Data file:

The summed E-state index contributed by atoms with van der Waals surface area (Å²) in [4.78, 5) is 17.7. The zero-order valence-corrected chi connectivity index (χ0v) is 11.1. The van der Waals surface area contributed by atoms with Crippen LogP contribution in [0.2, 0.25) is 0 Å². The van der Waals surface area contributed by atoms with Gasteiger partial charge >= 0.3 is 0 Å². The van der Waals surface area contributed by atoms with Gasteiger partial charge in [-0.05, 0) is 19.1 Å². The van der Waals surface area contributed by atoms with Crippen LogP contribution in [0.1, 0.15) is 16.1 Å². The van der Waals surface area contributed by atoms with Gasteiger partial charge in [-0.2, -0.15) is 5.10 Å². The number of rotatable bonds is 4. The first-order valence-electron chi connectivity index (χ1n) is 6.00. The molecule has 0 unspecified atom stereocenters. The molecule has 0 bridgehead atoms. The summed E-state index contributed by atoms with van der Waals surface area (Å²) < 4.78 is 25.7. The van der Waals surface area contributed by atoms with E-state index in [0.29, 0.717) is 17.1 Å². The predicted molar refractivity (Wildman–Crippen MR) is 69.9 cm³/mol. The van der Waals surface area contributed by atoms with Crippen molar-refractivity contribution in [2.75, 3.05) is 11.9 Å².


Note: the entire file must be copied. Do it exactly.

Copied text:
The summed E-state index contributed by atoms with van der Waals surface area (Å²) in [4.78, 5) is 17.7. The zero-order valence-corrected chi connectivity index (χ0v) is 11.1. The van der Waals surface area contributed by atoms with Crippen LogP contribution in [0.2, 0.25) is 0 Å². The van der Waals surface area contributed by atoms with Gasteiger partial charge >= 0.3 is 0 Å². The van der Waals surface area contributed by atoms with Gasteiger partial charge in [-0.05, 0) is 19.1 Å². The van der Waals surface area contributed by atoms with Crippen LogP contribution in [0.1, 0.15) is 16.1 Å². The van der Waals surface area contributed by atoms with Gasteiger partial charge in [-0.2, -0.15) is 5.10 Å². The number of rotatable bonds is 4. The first-order valence-electron chi connectivity index (χ1n) is 6.00. The molecule has 0 unspecified atom stereocenters. The molecule has 0 bridgehead atoms. The summed E-state index contributed by atoms with van der Waals surface area (Å²) < 4.78 is 25.7. The van der Waals surface area contributed by atoms with E-state index in [0.29, 0.717) is 17.1 Å². The predicted molar refractivity (Wildman–Crippen MR) is 69.9 cm³/mol. The van der Waals surface area contributed by atoms with Crippen molar-refractivity contribution in [2.75, 3.05) is 11.9 Å².